In the medieval period Theology was the Queen of the Sciences, the subject that served to integrate all the other disciplines. Now the knowledge generated within Theology departments is not even considered to be knowledge by the university. Theology is no longer Queen; she is a beggar that at best gets pitying glances from passers by.

In the Middle Ages reality was seen as a single reality and all truth was God’s truth. Theology provided the integrative framework that sought to explain how all the different areas of the world and knowledge of it were interrelated. It could do this because its subject matter was the most fundamental level of reality — God and God’s relationship with creation; nothing fell outside of its range. The modern academy is broken up into countless specialist subjects that often do not inter-act, and even inter-disciplinary efforts fall far short of the intergrative project of the medieval period. Christian spirituality also governed the very ethos of learning:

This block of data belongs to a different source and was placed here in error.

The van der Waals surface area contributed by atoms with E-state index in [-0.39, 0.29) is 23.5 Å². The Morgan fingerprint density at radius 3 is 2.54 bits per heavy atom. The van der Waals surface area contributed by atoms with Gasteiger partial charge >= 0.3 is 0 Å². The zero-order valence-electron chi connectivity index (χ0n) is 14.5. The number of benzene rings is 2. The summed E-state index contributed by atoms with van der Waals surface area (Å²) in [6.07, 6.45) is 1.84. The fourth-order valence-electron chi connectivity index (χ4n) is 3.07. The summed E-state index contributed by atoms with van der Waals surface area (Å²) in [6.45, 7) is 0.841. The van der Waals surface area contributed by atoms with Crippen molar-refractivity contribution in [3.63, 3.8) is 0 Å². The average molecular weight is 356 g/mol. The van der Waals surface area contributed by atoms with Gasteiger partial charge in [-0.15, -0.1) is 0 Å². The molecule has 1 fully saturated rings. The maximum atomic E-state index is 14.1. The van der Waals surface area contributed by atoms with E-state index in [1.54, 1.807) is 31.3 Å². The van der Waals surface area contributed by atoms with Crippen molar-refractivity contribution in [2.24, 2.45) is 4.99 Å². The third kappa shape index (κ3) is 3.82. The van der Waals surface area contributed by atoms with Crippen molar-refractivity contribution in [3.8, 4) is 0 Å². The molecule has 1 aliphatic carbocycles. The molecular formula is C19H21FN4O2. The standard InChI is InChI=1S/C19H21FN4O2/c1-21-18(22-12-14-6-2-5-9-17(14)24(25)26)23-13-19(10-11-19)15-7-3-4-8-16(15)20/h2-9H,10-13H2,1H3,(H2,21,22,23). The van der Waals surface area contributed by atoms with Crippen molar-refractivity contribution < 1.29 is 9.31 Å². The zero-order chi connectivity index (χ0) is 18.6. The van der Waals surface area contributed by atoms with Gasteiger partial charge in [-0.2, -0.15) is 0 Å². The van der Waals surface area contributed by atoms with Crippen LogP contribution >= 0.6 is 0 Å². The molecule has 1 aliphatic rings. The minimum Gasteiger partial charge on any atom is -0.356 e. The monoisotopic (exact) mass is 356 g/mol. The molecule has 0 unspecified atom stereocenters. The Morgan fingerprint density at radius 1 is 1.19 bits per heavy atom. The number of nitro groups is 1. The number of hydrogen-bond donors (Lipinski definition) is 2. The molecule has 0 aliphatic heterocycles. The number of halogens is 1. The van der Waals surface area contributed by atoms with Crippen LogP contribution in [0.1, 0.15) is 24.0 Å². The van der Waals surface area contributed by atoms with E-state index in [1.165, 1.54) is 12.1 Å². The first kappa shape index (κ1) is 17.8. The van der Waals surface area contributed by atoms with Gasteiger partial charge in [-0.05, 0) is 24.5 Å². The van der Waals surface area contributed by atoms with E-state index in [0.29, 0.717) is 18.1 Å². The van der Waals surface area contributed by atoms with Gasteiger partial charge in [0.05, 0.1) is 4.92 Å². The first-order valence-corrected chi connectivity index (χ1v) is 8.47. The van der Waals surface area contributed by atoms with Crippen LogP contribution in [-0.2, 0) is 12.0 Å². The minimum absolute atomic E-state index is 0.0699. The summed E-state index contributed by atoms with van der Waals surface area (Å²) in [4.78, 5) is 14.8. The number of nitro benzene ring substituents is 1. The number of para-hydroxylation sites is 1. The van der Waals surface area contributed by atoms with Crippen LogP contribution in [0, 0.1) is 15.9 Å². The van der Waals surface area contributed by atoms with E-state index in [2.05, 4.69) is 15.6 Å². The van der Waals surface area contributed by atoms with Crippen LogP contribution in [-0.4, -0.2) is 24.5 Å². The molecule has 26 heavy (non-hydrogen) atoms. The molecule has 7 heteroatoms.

Christianity’s salvific, participatory knowledge as epitomized in monasticism was not anti-intellectual, but it was resolutely teleological and therefore deliberately selective: knowledge of the natural world was good, just as literacy and knowledge of rhetoric, grammar, and logic were good, if they served the common good of the virtuous, shared life and participatory knowledge of the faith oriented toward the final good of eternal salvation. ... Like monasteries, universities were intellectually selective, teleological institutions who purposes presuppose faith’s truth claims and participatory knowledge. ... They were Christian moral communities that sought to contribute to the wider good ... (Gregory, Unintended Reformation, 311, 314)